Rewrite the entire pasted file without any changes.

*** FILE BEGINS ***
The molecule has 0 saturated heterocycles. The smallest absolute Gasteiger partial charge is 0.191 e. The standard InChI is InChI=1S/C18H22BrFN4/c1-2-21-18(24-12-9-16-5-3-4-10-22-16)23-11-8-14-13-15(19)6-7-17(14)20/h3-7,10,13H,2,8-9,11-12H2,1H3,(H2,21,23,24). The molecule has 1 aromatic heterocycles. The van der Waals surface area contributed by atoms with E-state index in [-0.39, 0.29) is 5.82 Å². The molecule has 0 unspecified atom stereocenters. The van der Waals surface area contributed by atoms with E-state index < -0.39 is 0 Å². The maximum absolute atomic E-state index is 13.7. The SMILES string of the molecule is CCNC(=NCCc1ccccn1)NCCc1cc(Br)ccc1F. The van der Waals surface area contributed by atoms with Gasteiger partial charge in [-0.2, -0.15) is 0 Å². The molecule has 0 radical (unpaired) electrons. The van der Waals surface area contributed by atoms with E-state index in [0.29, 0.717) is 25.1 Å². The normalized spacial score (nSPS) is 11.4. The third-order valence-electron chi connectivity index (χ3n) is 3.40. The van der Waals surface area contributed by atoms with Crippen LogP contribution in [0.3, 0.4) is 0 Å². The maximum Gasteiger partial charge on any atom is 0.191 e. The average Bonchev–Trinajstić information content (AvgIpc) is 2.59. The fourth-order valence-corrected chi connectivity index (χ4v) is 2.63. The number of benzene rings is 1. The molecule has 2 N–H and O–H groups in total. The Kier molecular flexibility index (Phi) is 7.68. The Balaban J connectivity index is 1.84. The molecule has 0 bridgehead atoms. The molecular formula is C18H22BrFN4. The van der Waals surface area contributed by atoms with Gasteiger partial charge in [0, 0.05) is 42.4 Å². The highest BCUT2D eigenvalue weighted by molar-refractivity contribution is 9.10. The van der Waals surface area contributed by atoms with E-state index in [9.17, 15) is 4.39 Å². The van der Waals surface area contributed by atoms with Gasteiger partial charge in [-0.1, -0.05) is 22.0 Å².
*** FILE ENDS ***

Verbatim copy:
The molecule has 0 saturated heterocycles. The smallest absolute Gasteiger partial charge is 0.191 e. The standard InChI is InChI=1S/C18H22BrFN4/c1-2-21-18(24-12-9-16-5-3-4-10-22-16)23-11-8-14-13-15(19)6-7-17(14)20/h3-7,10,13H,2,8-9,11-12H2,1H3,(H2,21,23,24). The molecule has 1 aromatic heterocycles. The van der Waals surface area contributed by atoms with E-state index in [-0.39, 0.29) is 5.82 Å². The molecule has 0 unspecified atom stereocenters. The van der Waals surface area contributed by atoms with E-state index < -0.39 is 0 Å². The maximum absolute atomic E-state index is 13.7. The SMILES string of the molecule is CCNC(=NCCc1ccccn1)NCCc1cc(Br)ccc1F. The van der Waals surface area contributed by atoms with Gasteiger partial charge in [-0.2, -0.15) is 0 Å². The molecule has 0 radical (unpaired) electrons. The van der Waals surface area contributed by atoms with E-state index in [0.29, 0.717) is 25.1 Å². The normalized spacial score (nSPS) is 11.4. The third-order valence-electron chi connectivity index (χ3n) is 3.40. The van der Waals surface area contributed by atoms with Crippen LogP contribution in [0.3, 0.4) is 0 Å². The maximum Gasteiger partial charge on any atom is 0.191 e. The average Bonchev–Trinajstić information content (AvgIpc) is 2.59. The fourth-order valence-corrected chi connectivity index (χ4v) is 2.63. The number of benzene rings is 1. The molecule has 2 N–H and O–H groups in total. The Kier molecular flexibility index (Phi) is 7.68. The Balaban J connectivity index is 1.84. The molecule has 0 bridgehead atoms. The molecular formula is C18H22BrFN4. The van der Waals surface area contributed by atoms with Gasteiger partial charge in [0, 0.05) is 42.4 Å². The highest BCUT2D eigenvalue weighted by molar-refractivity contribution is 9.10. The van der Waals surface area contributed by atoms with E-state index in [9.17, 15) is 4.39 Å². The van der Waals surface area contributed by atoms with Gasteiger partial charge in [-0.1, -0.05) is 22.0 Å².